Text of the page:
Convicted double murderer Alex Murdaugh has pleaded not guilty to 22 federal charges of fraud and money laundering, according to the U.S. Attorney’s Office for the District of South Carolina.
Murdaugh, 55, was arraigned on Wednesday in connection with three schemes that allegedly saw the former lawyer steal money and property from his personal injury clients.
He faces 14 counts of money laundering, five counts of wire fraud, one count of bank fraud, one count of conspiracy to commit wire fraud and bank fraud, and one count of conspiracy to commit wire fraud.
Though Murdaugh has pleaded not guilty, his lawyers said the plea may soon change. In a statement made to NBC News last week, Murdaugh’s lawyers, Jim Griffin and Richard Harpootlian, said their client “has been cooperating with the United States Attorneys’ Office and federal agencies in their investigation of a broad range of activities.” The lawyers continued, writing that they “anticipate that the charges brought today will be quickly resolved without a trial.”
Though Murdaugh is already serving a life sentence in South Carolina for the murders of his 22-year-old son, Paul, and 52-year-old wife, Maggie, he still faces 101 charges in state court. These charges include embezzlement, computer crimes, money laundering and conspiracy.
Prosecutors have argued that Murdaugh defrauded his legal clients and the government out of more than US$9 million through his various schemes over several years.
One such scheme allegedly saw Murdaugh steal $4 million in wrongful-death settlements with insurers meant for the family of his longtime housekeeper Gloria Satterfield.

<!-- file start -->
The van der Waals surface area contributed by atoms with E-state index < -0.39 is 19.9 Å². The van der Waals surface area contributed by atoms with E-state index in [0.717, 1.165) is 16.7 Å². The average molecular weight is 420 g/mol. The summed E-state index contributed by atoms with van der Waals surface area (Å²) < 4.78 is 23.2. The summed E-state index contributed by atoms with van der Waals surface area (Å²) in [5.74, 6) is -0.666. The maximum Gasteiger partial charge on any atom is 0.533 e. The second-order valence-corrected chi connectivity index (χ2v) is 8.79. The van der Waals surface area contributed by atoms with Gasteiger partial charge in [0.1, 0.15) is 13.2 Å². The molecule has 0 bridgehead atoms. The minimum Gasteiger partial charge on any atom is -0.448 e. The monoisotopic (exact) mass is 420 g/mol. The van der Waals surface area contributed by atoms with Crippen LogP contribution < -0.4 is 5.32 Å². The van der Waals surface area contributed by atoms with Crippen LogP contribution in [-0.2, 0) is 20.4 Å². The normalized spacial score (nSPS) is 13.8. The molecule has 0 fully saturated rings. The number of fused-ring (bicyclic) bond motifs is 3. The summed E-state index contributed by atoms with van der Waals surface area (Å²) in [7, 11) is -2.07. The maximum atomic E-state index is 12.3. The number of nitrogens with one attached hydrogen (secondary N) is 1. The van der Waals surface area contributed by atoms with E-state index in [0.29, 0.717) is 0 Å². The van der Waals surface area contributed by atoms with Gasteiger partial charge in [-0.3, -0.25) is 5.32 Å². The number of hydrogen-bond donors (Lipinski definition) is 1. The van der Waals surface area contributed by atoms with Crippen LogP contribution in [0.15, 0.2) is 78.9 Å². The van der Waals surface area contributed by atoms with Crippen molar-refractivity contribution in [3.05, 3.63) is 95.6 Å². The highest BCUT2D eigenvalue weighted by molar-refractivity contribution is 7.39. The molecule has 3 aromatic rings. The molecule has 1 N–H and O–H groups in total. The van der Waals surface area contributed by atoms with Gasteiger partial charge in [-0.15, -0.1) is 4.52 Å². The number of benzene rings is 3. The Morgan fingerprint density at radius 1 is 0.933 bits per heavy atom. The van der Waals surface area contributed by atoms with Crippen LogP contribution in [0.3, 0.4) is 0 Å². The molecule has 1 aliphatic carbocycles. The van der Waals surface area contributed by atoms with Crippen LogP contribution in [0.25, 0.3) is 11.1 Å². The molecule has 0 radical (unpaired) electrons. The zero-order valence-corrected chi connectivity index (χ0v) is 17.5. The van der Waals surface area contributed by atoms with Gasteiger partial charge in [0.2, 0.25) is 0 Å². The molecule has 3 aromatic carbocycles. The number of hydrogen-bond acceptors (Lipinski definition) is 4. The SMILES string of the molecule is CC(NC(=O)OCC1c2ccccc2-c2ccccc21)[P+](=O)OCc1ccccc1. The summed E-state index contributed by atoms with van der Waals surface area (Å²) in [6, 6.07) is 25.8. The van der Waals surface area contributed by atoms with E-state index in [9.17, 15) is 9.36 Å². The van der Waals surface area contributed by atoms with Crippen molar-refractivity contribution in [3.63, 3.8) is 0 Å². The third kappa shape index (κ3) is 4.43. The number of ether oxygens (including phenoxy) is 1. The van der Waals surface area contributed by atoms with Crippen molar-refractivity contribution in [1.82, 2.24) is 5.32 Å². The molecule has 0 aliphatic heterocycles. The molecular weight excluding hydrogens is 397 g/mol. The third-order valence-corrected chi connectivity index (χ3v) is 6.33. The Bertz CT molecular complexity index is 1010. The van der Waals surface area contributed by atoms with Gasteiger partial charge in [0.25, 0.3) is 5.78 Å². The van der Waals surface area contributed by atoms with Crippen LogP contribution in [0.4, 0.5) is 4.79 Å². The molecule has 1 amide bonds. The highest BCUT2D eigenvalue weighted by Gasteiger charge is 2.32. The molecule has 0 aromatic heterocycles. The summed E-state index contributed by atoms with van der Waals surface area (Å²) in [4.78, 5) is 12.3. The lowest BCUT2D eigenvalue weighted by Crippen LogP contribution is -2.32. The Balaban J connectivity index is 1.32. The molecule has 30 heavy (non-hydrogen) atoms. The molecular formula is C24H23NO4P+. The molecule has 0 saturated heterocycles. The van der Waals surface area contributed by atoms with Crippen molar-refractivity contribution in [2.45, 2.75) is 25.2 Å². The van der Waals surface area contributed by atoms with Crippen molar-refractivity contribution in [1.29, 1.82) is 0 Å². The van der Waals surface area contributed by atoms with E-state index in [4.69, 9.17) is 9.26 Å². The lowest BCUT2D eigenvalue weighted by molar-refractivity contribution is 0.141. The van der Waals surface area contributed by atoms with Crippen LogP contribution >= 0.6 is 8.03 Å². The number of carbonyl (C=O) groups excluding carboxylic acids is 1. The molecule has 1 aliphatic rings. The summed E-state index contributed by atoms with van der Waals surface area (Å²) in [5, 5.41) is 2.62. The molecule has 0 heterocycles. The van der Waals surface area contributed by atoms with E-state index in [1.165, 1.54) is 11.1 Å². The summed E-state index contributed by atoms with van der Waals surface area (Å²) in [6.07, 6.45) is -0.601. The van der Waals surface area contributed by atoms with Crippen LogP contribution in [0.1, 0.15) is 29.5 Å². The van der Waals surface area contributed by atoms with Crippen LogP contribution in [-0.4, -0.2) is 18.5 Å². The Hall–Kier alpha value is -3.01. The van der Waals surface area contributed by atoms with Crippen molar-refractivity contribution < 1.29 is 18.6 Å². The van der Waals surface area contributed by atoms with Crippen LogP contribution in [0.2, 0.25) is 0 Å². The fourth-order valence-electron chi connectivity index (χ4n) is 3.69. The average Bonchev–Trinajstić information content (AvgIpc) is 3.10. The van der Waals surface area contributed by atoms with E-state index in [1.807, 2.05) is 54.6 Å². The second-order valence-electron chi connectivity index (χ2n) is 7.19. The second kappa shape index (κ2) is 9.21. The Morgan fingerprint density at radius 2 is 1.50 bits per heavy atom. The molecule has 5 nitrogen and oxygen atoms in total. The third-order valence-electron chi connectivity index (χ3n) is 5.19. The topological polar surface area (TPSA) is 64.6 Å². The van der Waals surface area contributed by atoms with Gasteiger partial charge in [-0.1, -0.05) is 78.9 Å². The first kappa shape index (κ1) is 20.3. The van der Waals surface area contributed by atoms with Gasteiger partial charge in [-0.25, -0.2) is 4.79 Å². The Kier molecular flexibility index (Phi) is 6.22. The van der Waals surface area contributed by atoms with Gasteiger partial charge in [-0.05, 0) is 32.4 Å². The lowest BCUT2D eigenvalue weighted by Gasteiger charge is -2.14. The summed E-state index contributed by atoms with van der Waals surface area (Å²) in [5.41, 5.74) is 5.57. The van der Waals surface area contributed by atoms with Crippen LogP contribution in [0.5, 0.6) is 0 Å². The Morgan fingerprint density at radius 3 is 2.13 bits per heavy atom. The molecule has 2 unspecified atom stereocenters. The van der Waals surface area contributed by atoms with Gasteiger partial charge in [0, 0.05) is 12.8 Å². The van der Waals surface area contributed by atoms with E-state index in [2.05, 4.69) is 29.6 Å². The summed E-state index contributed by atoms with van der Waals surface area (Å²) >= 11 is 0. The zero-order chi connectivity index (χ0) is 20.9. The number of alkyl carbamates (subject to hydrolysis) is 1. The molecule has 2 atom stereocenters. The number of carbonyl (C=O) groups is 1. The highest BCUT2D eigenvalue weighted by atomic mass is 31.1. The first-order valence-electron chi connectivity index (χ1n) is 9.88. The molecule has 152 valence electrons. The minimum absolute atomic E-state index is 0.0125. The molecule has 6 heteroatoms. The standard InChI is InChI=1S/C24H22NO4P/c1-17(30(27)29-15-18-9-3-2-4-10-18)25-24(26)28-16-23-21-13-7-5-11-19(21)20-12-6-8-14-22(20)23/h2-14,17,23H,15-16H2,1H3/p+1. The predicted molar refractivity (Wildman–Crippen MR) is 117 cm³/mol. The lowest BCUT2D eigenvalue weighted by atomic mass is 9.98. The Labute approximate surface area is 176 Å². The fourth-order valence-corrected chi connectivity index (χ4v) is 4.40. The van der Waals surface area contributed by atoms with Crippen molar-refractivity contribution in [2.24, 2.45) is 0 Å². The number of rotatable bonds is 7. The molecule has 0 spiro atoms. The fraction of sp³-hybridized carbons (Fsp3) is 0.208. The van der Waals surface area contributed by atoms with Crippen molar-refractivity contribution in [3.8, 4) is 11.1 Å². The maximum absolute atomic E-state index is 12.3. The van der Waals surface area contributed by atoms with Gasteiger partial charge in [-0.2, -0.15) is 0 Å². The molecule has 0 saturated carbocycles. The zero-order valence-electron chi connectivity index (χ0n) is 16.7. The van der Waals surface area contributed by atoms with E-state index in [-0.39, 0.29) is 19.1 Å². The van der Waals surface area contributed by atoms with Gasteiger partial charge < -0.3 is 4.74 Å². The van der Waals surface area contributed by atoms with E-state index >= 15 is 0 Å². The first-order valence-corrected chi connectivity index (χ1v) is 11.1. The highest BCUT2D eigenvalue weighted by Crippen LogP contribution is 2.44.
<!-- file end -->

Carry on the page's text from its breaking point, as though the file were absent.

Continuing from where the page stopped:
Cory Fleming, a former Murdaugh associate, already pleaded guilty last week to conspiracy to commit wire fraud for his part in helping Murdaugh steal from Satterfield. Fleming, a longtime friend of Murdaugh, allegedly conspired with the since-disgraced lawyer to sue himself over Satterfield’s death. When Murdaugh’s insurance paid the claim for $505,000 and $3.8 million, he and Fleming allegedly conspired to take the money.
Last month, Murdaugh admitted to lying about the specific circumstances of Satterfield’s trip-and-fall death at his family’s hunting lodge in 2018.
All in all, prosecutors claimed from around September 2005 until at least September 2021, Murdaugh “routed and redirected clients’ settlement funds to personally enrich himself.”
He’s been accused of drafting disbursement sheets to send settlement funds to his own accounts without approval, claiming the law firm’s trust funds himself and collecting lawyer’s fees on fake or nonexistent annuities, among other financial crimes.
“Trust in our legal system begins with trust in its lawyers,” said U.S. Attorney Adair F. Boroughs in a news release. “South Carolinians turn to lawyers when they are at their most vulnerable, and in our state, those who abuse the public’s trust and enrich themselves by fraud, theft, and self-dealing will be prosecuted to the fullest extent of the law.”
Murdaugh is currently appealing his double murder convictions. He is being held at the maximum-security prison McCormick Correctional Institution in South Carolina.
— With files from The Associated Press